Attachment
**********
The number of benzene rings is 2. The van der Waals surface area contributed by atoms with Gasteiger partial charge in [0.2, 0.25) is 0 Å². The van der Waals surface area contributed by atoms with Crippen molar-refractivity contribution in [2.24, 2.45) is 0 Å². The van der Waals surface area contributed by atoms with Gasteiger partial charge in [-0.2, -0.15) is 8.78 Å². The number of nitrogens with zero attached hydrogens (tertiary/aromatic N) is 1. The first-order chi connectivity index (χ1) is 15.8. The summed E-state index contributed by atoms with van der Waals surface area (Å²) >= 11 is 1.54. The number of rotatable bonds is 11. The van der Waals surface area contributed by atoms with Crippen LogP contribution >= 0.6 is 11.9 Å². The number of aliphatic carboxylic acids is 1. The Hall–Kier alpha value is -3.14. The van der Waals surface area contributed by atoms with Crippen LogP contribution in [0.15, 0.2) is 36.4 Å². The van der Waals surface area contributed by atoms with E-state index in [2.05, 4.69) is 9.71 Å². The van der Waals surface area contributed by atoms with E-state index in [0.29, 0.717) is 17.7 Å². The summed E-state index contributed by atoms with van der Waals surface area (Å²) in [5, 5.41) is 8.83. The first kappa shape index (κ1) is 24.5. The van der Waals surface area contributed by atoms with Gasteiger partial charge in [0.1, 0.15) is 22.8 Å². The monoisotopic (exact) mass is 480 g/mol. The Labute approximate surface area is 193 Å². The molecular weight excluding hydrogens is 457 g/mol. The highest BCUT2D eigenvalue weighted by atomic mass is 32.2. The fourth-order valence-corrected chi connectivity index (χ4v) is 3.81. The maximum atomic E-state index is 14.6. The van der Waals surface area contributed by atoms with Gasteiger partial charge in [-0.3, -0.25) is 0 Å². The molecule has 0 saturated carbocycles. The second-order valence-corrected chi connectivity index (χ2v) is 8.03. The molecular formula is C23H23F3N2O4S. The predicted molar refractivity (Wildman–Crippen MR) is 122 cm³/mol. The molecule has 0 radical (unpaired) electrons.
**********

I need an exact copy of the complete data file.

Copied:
The number of benzene rings is 2. The van der Waals surface area contributed by atoms with Gasteiger partial charge in [0.2, 0.25) is 0 Å². The van der Waals surface area contributed by atoms with Crippen molar-refractivity contribution in [2.24, 2.45) is 0 Å². The van der Waals surface area contributed by atoms with Gasteiger partial charge in [-0.2, -0.15) is 8.78 Å². The number of nitrogens with zero attached hydrogens (tertiary/aromatic N) is 1. The first-order chi connectivity index (χ1) is 15.8. The summed E-state index contributed by atoms with van der Waals surface area (Å²) >= 11 is 1.54. The number of rotatable bonds is 11. The van der Waals surface area contributed by atoms with Crippen LogP contribution >= 0.6 is 11.9 Å². The number of aliphatic carboxylic acids is 1. The Hall–Kier alpha value is -3.14. The van der Waals surface area contributed by atoms with Crippen LogP contribution in [0.15, 0.2) is 36.4 Å². The van der Waals surface area contributed by atoms with E-state index in [2.05, 4.69) is 9.71 Å². The van der Waals surface area contributed by atoms with E-state index in [0.29, 0.717) is 17.7 Å². The summed E-state index contributed by atoms with van der Waals surface area (Å²) in [5, 5.41) is 8.83. The first kappa shape index (κ1) is 24.5. The van der Waals surface area contributed by atoms with Gasteiger partial charge in [0.1, 0.15) is 22.8 Å². The monoisotopic (exact) mass is 480 g/mol. The Labute approximate surface area is 193 Å². The molecular weight excluding hydrogens is 457 g/mol. The highest BCUT2D eigenvalue weighted by atomic mass is 32.2. The fourth-order valence-corrected chi connectivity index (χ4v) is 3.81. The maximum atomic E-state index is 14.6. The van der Waals surface area contributed by atoms with Gasteiger partial charge in [-0.3, -0.25) is 0 Å². The molecule has 0 saturated carbocycles. The second-order valence-corrected chi connectivity index (χ2v) is 8.03. The molecular formula is C23H23F3N2O4S. The predicted molar refractivity (Wildman–Crippen MR) is 122 cm³/mol. The molecule has 0 radical (unpaired) electrons.